Erick Erickson points his finger at "elitists":
There are a lot of elitist Republicans who have spent several years telling us Mitt Romney was the only electable Republican. Because the opinion makers and news media these elitists hang out with have concluded Romney will not win, the elitists are in full on panic mode. They conspired to shut out others, tear down others, and prop up Romney with the electability argument. He is now not winning against the second coming of Jimmy Carter.
Friedersdorf notes Erickson's amnesia:
Whether considered judgment or dishonest hackery explained their 2007 praise for Romney, it is that very praise that won him considerable support in the rank-and-file and next-in-line status in the GOP. It isn't surprising that some of these figures are trying to assign blame elsewhere as the possibility of a Romney loss sends waves of fear through the right, but they're as responsible for putting Romney in this position as anyone, and certainly more responsible than the center-right pundits on whom they try to blame everything that goes wrong in the Republican Party.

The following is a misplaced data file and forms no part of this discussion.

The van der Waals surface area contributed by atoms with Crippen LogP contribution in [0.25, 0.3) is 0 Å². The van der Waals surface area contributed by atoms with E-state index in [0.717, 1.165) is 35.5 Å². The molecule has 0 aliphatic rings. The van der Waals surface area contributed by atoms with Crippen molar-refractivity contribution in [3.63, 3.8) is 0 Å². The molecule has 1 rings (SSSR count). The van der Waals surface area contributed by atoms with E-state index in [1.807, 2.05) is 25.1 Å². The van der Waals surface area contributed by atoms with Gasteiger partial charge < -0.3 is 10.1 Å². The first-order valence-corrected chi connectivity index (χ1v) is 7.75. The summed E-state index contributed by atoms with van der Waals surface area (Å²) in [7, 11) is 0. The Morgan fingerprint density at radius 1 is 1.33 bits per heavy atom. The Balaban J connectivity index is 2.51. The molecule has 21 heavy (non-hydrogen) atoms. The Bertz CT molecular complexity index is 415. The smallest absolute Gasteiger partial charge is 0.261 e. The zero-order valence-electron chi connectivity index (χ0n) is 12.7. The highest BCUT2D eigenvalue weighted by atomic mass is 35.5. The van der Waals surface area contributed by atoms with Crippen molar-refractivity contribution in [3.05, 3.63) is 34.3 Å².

[I]t’s not the fault of the "DC-Manhattan elite" that the Tea Party rallied briefly around wannabe cable-news personalities Michele Bachmann and Herman Cain, or that Rick Perry made Pawlenty look like Cicero, or that the voters of South Carolina decided to give Newt Gingrich an extra two weeks in the spotlight instead of rallying around the strongest remaining not-Romney candidate. Indeed, given how lukewarm the pundits and donors were to Romney’s candidacy all along, perhaps Republican populists need to look in the mirror, and recognize that the lackluster performance of all the Tea Party candidates in what was supposed to be the Tea Party’s year might say more about that movement’s limitations than about the machinations of its enemies.